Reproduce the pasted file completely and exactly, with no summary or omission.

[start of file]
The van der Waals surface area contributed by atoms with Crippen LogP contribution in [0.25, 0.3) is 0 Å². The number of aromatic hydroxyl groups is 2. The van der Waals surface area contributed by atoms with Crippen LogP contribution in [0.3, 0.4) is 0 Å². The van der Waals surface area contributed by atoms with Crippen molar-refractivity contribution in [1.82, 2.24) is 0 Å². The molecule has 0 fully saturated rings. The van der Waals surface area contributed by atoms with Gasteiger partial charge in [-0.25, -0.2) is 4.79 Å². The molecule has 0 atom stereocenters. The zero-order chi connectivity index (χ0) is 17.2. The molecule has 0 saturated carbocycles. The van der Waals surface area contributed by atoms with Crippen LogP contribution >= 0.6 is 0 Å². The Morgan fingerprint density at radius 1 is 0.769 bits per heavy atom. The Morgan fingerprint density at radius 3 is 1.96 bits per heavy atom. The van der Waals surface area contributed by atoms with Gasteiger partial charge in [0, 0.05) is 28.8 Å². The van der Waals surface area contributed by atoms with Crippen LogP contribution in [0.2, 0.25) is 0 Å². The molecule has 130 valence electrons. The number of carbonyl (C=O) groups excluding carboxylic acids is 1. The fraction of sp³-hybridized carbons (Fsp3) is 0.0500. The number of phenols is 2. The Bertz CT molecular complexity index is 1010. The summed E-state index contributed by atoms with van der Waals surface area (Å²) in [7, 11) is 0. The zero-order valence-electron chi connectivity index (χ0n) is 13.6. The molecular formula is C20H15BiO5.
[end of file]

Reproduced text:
The van der Waals surface area contributed by atoms with Crippen LogP contribution in [0.25, 0.3) is 0 Å². The number of aromatic hydroxyl groups is 2. The van der Waals surface area contributed by atoms with Crippen LogP contribution in [0.3, 0.4) is 0 Å². The van der Waals surface area contributed by atoms with Crippen molar-refractivity contribution in [1.82, 2.24) is 0 Å². The molecule has 0 fully saturated rings. The van der Waals surface area contributed by atoms with Gasteiger partial charge in [-0.25, -0.2) is 4.79 Å². The molecule has 0 atom stereocenters. The zero-order chi connectivity index (χ0) is 17.2. The molecule has 0 saturated carbocycles. The van der Waals surface area contributed by atoms with Crippen LogP contribution >= 0.6 is 0 Å². The Morgan fingerprint density at radius 1 is 0.769 bits per heavy atom. The Morgan fingerprint density at radius 3 is 1.96 bits per heavy atom. The van der Waals surface area contributed by atoms with Gasteiger partial charge in [0, 0.05) is 28.8 Å². The van der Waals surface area contributed by atoms with Crippen LogP contribution in [0.2, 0.25) is 0 Å². The molecule has 130 valence electrons. The number of carbonyl (C=O) groups excluding carboxylic acids is 1. The fraction of sp³-hybridized carbons (Fsp3) is 0.0500. The number of phenols is 2. The Bertz CT molecular complexity index is 1010. The summed E-state index contributed by atoms with van der Waals surface area (Å²) in [7, 11) is 0. The zero-order valence-electron chi connectivity index (χ0n) is 13.6. The molecular formula is C20H15BiO5.